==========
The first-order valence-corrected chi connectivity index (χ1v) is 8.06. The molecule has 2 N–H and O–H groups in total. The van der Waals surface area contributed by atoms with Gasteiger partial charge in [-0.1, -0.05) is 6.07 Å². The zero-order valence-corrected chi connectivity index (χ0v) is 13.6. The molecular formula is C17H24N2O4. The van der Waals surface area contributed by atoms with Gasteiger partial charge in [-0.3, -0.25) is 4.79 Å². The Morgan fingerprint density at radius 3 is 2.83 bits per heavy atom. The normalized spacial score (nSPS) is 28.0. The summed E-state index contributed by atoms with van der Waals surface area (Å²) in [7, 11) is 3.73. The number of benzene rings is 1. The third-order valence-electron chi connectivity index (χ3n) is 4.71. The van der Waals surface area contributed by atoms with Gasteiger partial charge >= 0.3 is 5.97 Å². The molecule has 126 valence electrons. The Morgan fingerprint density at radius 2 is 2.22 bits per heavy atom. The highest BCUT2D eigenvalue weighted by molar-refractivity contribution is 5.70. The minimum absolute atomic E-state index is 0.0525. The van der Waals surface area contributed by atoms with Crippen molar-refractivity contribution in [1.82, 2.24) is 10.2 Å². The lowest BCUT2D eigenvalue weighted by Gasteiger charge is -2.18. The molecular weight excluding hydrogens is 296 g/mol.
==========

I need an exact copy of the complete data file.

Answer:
The first-order valence-corrected chi connectivity index (χ1v) is 8.06. The molecule has 2 N–H and O–H groups in total. The van der Waals surface area contributed by atoms with Gasteiger partial charge in [-0.1, -0.05) is 6.07 Å². The zero-order valence-corrected chi connectivity index (χ0v) is 13.6. The molecular formula is C17H24N2O4. The van der Waals surface area contributed by atoms with Gasteiger partial charge in [-0.3, -0.25) is 4.79 Å². The Morgan fingerprint density at radius 3 is 2.83 bits per heavy atom. The normalized spacial score (nSPS) is 28.0. The summed E-state index contributed by atoms with van der Waals surface area (Å²) in [7, 11) is 3.73. The number of benzene rings is 1. The third-order valence-electron chi connectivity index (χ3n) is 4.71. The van der Waals surface area contributed by atoms with Gasteiger partial charge >= 0.3 is 5.97 Å². The molecule has 126 valence electrons. The Morgan fingerprint density at radius 2 is 2.22 bits per heavy atom. The highest BCUT2D eigenvalue weighted by molar-refractivity contribution is 5.70. The minimum absolute atomic E-state index is 0.0525. The van der Waals surface area contributed by atoms with Crippen molar-refractivity contribution in [1.82, 2.24) is 10.2 Å². The lowest BCUT2D eigenvalue weighted by Gasteiger charge is -2.18. The molecular weight excluding hydrogens is 296 g/mol.